I looked out of the plane’s small window and admired the scenery below me. The landscape resembled a painting, with the river echoing broad strokes across a sandstone-coloured canvas… We were flying above the Slims River Valley, in a place where the Slims River snaked through dried-up land. The wind picked up and blew the valley dust across Kluane Lake, creating an otherworldly scene.
The wind was not kind to our tiny plane, which could only fit four people: two pilots and two passengers. The bumpy flight made me queasy, but it did not quell my enthusiasm…
To combat my motion sickness, I opened the window an inch. The fresh air allowed me to forget my uncomfortable predicament and instead, enjoy the spectacular scenery of Canada’s most inaccessible park: Kluane National Park and Reserve.
In this land of extremes, you will find a myriad of options to satisfy the adventurer in you. Every year, experienced climbers undertake expeditions to Mount Logan ‒ Canada’s tallest mountain ‒ with only around half of them successfully reaching its summit.
However, hope is not lost, for travellers can easily turn to Icefield Discovery, whose tours assist climbers by taking them up into the mountains and icefields. This provides you with an ideal starting point for expeditions.
Around Kluane Lake, where the planes depart from, the weather was beautiful. However, over the mountain ridges, the weather was less forgiving, as dense fog and wind were making it impossible to fly among the mountains…
The opportunity to see the vast wilderness of Kluane National Park and Reserve had been on our bucket list for a long time ‒ so when Ash and I arrived at Icefield Discovery’s airstrip, we were rather disappointed to hear that they had cancelled the flight.
Because we had wanted to take the less adventurous route: admiring the icefields from above, Mike Butler ‒ an experienced pilot at Icefield Discovery ‒ discussed the few remaining options with us. He was confident that we could still fly up to the Kaskawulsh Glacier but warned us in advance that it would be a bumpy flight.
After a short briefing, we set off on a discovery flight around the wilderness and icefields, which are located close to Canada’s largest peaks.
The first leg of our journey saw us flying over Kluane Lake and the Slims River Valley where dust was swirling around the valley and lake. Dust storms are now a daily occurrence on Kluane Lake, but this was not always the case. The Slims River, which is fed by the Kaskawulsh Glacier, has always been the main source of water for Kluane Lake. However, in the last few years, the river has slimmed down to a trickling stream… The reason? The retreating Kaskawulsh Glacier. It has retreated to where its meltwater now flows into the Kaskawulsh River, away from the Slims River Valley.
The absence of water in the valley has now exposed Kluane Lake’s bed, which, as a result, has created a desert-like landscape filled with dust storms.
As our journey continued, I kept my eyes firmly on the horizon to combat the motion sickness. Occasionally, I averted my gaze to the valley and the mountain slopes, where I tried to look for white dots scattered along the snow free slopes.
Thachäl Dhäl, translated as Sheep Mountain, is an excellent place to spot Dall sheep. Sometimes, you can see over 100 sheep grazing on the sunny slopes!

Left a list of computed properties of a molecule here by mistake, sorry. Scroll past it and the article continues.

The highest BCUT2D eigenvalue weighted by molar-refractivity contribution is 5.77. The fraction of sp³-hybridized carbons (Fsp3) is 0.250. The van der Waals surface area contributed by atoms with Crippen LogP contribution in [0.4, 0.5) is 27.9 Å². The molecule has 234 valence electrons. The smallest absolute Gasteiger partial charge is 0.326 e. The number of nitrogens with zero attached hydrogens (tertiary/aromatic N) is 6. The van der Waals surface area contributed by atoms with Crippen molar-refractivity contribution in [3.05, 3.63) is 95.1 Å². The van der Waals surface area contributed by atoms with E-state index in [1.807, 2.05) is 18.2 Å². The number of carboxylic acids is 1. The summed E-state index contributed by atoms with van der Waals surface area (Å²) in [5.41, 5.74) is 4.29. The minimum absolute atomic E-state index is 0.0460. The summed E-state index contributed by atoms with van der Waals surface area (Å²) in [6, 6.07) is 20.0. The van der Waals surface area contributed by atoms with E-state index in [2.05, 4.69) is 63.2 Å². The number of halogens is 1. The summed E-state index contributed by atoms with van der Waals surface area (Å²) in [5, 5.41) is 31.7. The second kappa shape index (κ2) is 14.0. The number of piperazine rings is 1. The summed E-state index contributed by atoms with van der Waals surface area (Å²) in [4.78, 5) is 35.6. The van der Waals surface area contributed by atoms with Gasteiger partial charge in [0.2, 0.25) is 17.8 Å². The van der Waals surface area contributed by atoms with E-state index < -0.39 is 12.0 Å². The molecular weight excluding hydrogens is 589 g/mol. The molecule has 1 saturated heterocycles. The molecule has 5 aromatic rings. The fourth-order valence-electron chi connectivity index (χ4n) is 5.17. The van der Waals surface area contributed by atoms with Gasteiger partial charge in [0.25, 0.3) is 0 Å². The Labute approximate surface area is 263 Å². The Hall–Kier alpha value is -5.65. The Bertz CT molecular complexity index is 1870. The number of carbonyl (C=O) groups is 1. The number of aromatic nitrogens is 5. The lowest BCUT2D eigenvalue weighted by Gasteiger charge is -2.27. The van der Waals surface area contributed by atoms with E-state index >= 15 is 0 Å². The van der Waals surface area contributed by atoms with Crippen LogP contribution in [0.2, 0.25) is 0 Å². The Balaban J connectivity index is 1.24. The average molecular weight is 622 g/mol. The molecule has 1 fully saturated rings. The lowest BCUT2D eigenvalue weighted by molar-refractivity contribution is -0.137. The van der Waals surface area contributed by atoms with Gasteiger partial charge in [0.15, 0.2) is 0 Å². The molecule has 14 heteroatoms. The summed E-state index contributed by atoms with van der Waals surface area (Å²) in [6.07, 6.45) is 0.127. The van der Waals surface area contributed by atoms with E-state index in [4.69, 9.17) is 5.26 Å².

As we flew deeper into Kluane National Park, the landscape became even more dramatic. And, while we were flying over the jagged, snow-covered peaks, the wind began to push our small plane from all sides. Even though the flying conditions weren’t perfect, I felt safe in the hands of our pilot, Mike.
We passed over the Saint Elias Mountains, traversing several peaks before we reached the highlight of our trip: Kaskawulsh Glacier and the icefields below.
Ash and I both looked out in awe at the spectacular scene below us. The glacier swept through the mountainous landscape, resembling a paved highway. To form the Kaskawulsh Glacier, two tributary glaciers meet. In the process, they have also created fascinating lateral and medial moraines (accumulated glacier rock and debris).
By now, the wind was making the flight too uncomfortable, so Mike turned back. On our last stretch, we soared above the Boreal Forest, where grizzly bears and moose often wander. My eyes scanned the terrain below, trying to glimpse either animal, but sadly, they remained elusive.
Instead, all I could see were the effects of climate change. Although it was a stunning sight to behold, the dwindling Slims River also marks major ecological changes. The changes not only dramatically affect the landscape ‒ but they also have a major impact on the animals, who call this region their home…
Thirty minutes after take off, we landed back safely at Kluane Lake. As I placed my feet firmly on the ground, I took a moment to absorb the beauty of what we had experienced: a glimpse of a place that has remained truly wild.
It is a rarity on this planet… and something I hope we can protect for the future.
Plan your Kluane National Park flightseeing trip
Flightseeing tours: Icefield Discovery Tours organise flightseeing tours from their headquarters near Kluane Lake. Tours range from one to two hours in duration, with an icefield landing on the 1,5h tour. Pricing ranges from $265 – $350/pp for the shorter tours.
How to get to Kluane National Park: It takes 1h40 drive from Whitehorse to Haines Junction, the main town, which is located on the edge of Kluane. From Haines Junction, it takes another 45 minutes by car to reach Icefield Discovery.